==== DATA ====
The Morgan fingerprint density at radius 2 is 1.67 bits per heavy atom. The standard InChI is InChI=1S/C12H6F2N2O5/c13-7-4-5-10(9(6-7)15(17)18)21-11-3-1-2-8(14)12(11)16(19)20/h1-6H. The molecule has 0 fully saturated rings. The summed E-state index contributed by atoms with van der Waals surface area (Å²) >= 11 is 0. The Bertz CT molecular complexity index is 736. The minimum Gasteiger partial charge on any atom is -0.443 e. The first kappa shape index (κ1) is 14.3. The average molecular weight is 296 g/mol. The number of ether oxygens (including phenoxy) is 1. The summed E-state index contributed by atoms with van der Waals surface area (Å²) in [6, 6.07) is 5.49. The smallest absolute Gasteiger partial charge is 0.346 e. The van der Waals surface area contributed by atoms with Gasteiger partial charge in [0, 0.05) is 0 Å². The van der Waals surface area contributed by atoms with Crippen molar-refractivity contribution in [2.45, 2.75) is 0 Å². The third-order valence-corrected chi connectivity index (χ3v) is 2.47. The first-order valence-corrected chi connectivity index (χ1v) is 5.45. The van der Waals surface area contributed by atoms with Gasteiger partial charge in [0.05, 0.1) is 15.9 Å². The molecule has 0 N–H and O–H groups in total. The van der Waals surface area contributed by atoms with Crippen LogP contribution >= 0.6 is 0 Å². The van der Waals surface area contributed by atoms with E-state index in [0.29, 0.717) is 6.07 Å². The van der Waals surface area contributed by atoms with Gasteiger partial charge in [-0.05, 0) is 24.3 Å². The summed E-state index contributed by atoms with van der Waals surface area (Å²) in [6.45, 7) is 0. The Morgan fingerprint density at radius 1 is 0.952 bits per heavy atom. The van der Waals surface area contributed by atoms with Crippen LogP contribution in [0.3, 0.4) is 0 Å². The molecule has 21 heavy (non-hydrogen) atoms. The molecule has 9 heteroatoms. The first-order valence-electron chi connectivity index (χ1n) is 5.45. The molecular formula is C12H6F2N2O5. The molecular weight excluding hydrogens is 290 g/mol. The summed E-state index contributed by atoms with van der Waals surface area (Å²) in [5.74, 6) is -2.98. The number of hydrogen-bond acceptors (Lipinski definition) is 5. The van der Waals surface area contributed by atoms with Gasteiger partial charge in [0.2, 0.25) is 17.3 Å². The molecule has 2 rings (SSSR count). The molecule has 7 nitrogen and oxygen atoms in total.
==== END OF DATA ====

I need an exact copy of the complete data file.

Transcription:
The Morgan fingerprint density at radius 2 is 1.67 bits per heavy atom. The standard InChI is InChI=1S/C12H6F2N2O5/c13-7-4-5-10(9(6-7)15(17)18)21-11-3-1-2-8(14)12(11)16(19)20/h1-6H. The molecule has 0 fully saturated rings. The summed E-state index contributed by atoms with van der Waals surface area (Å²) >= 11 is 0. The Bertz CT molecular complexity index is 736. The minimum Gasteiger partial charge on any atom is -0.443 e. The first kappa shape index (κ1) is 14.3. The average molecular weight is 296 g/mol. The number of ether oxygens (including phenoxy) is 1. The summed E-state index contributed by atoms with van der Waals surface area (Å²) in [6, 6.07) is 5.49. The smallest absolute Gasteiger partial charge is 0.346 e. The van der Waals surface area contributed by atoms with Gasteiger partial charge in [0, 0.05) is 0 Å². The van der Waals surface area contributed by atoms with Crippen molar-refractivity contribution in [2.45, 2.75) is 0 Å². The third-order valence-corrected chi connectivity index (χ3v) is 2.47. The first-order valence-corrected chi connectivity index (χ1v) is 5.45. The van der Waals surface area contributed by atoms with Gasteiger partial charge in [0.05, 0.1) is 15.9 Å². The molecule has 0 N–H and O–H groups in total. The van der Waals surface area contributed by atoms with Crippen LogP contribution >= 0.6 is 0 Å². The van der Waals surface area contributed by atoms with E-state index in [0.29, 0.717) is 6.07 Å². The van der Waals surface area contributed by atoms with Gasteiger partial charge in [-0.05, 0) is 24.3 Å². The summed E-state index contributed by atoms with van der Waals surface area (Å²) in [6.45, 7) is 0. The Morgan fingerprint density at radius 1 is 0.952 bits per heavy atom. The van der Waals surface area contributed by atoms with Crippen LogP contribution in [0.3, 0.4) is 0 Å². The molecule has 21 heavy (non-hydrogen) atoms. The molecule has 9 heteroatoms. The first-order valence-electron chi connectivity index (χ1n) is 5.45. The molecular formula is C12H6F2N2O5. The molecular weight excluding hydrogens is 290 g/mol. The summed E-state index contributed by atoms with van der Waals surface area (Å²) in [5.74, 6) is -2.98. The number of hydrogen-bond acceptors (Lipinski definition) is 5. The van der Waals surface area contributed by atoms with Gasteiger partial charge in [0.2, 0.25) is 17.3 Å². The molecule has 2 rings (SSSR count). The molecule has 7 nitrogen and oxygen atoms in total.